We are now in the mid-game of the Covid-19 pandemic and it is a good time to take stock of where we are and where we might be going. It is already clear, for example, that the effect of the pandemic on demography is going to be slight—because much less than 1 percent of population will die and the mortality from Coronavirus is heavily biased towards those who are already in retirement. The epidemic has already killed 40,000 people in the United States alone, but from the overall population point of view this is not going to change much, or anything.
The epidemiological outlook in the mid-term (the next few years) is still uncertain. Will we be able to drive the virus to extinction? Or will it become endemic and return every Fall-Winter? Will the virus evolve to less lethal forms, as is usually the case? In my view, getting rid of coronavirus in the next 2-3 years is quite possible. The question is how much we collectively are willing to adjust our behavior to achieve such an end. It will require massive testing of all travelers and other possible disease carriers, aggressive quarantining of any virus hot spots, and cordons sanitaires around countries that are unwilling or unable to control the epidemic themselves.
Given the focus of this blog on social dynamics, however, let’s talk about the implication of this pandemic for the health of our societies. As I discussed in my previous post, the likelihood of novel lethal pandemics is quite high, given the current degree of globalization and popular immiseration. Thus, Covid-19 and any future, yet unknown, diseases are part of internal dynamics at the level of the world-system. But at the level of an individual country, which is the focus of my state-centered research framework, Covid-19 is an external shock. Its long-term impact depends primarily on the social resilience of systems that it hits.
On one hand, Coronavirus is an external enemy, and external threats tend to increase internal cohesion of societies. This effect is strongest with such external threats as interstate wars. There is a substantial body of research showing that war increases social cooperation (of course, within, not between, societies). An epidemic is readily conceptualized as a war (and has already been done so), and thus can serve as unifying force.
On the other hand, too strong an external shock shatters, not unifies. As we know, the social resilience of the US has been declining over the past four decades. By 2019 a number of fault lines polarizing our society have developed. Two of these fault lines, the one between the poor and the rich, and the one between the liberal coasts and the conservative heartland, have been deepened by the Corona shock.
Epidemics tend to hit poor people more strongly, and Covid-19 is no exception. The majority of Americans have very little savings, and many survive (barely) from one payday to the next one. The massive increase in unemployment, resulting from the need to control the spread of the virus, has become a personal catastrophe for millions of American families. Many are literally on the brink of starvation (as long lines for free food handouts show). Furthermore, the poor who still have jobs are at a higher risk of becoming infected because many of them cannot afford to avoid travel using public transportation. And the poor are more likely to die from Coronavirus, because general increase of immiseration has the consequence of undermining the ability of many to resist the virus.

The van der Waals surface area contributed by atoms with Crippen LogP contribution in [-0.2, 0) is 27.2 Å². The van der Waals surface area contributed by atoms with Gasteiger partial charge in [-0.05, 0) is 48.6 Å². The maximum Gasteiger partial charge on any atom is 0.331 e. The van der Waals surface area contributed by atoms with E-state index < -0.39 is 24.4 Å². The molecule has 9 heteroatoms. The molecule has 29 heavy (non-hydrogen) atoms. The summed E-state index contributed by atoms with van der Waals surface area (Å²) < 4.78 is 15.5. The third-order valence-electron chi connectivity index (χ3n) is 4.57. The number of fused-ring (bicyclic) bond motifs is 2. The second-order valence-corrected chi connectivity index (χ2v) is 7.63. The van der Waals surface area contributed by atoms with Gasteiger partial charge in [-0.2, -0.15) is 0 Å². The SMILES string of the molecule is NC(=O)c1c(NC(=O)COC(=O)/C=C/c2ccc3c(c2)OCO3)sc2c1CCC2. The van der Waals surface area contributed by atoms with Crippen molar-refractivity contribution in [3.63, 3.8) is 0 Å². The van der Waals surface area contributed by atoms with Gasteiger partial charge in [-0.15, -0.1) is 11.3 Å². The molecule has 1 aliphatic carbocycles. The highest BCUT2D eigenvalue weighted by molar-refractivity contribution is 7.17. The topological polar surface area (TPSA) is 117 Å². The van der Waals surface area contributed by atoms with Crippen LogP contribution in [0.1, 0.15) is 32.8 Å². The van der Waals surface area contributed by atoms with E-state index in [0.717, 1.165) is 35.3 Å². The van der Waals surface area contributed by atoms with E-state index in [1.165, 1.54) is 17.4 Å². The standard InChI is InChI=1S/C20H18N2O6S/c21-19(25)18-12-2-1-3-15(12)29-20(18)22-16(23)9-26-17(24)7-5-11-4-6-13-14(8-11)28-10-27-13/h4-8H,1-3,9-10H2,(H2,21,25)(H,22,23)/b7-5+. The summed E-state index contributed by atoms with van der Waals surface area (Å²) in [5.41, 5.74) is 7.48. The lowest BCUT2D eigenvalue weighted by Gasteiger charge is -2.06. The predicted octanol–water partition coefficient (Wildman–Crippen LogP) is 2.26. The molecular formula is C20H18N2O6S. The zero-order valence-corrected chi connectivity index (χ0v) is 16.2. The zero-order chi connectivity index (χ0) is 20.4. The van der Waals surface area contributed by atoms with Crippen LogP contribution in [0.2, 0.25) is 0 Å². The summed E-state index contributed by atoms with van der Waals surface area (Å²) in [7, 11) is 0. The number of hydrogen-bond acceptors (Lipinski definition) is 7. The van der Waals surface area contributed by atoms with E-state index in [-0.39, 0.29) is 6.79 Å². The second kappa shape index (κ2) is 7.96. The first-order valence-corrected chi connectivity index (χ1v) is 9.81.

In principle, these negative effects could be mitigated by a strong collective, government-led response. The Fed needs to print massive amounts of money to keep those who lost jobs and small business owners afloat. We need massive production of protective gear to keep safe those who must move around. Massive testing for virus will enable us to quarantine the hot spots, so that only the affected areas need to be shut down, allowing the rest of the country to operate normally. What needs to be done is quite clear; whether it will be done is in question.
An initial moment of relative unity, which enabled the two parties to quickly pass the coronavirus bill, is largely over. Our political class is back to internal bickering, and worse. The most visible sign is the rift between the president in Washington, who was largely elected by the heartland, and the governors of the coastal states.
The shock of Coronavirus has the potential both to create social solidarity within a country, and to break the country apart. In my estimation, two Nordic countries, Norway and Denmark, have the best chance to follow the first route. Twenty years ago, I would have no doubts predicting such a response. But in the last decade there have been signs that the Nordic model may be fraying at the edges.
For the United States my forecast is rather gloomy. Our governing elites are selfish, fragmented, and mired in the internecine conflicts. So my expectation is that large swaths of American population would be allowed to lose ground. Government debt will still explode, with most of the money going to keep large companies and banks afloat. Inequality will rise, trust in government decline even more, social unrest and intra-elite conflict will increase. Basically, all negative structural-demographic trends will be accelerated.
I very much hope that this pessimistic forecast is wrong.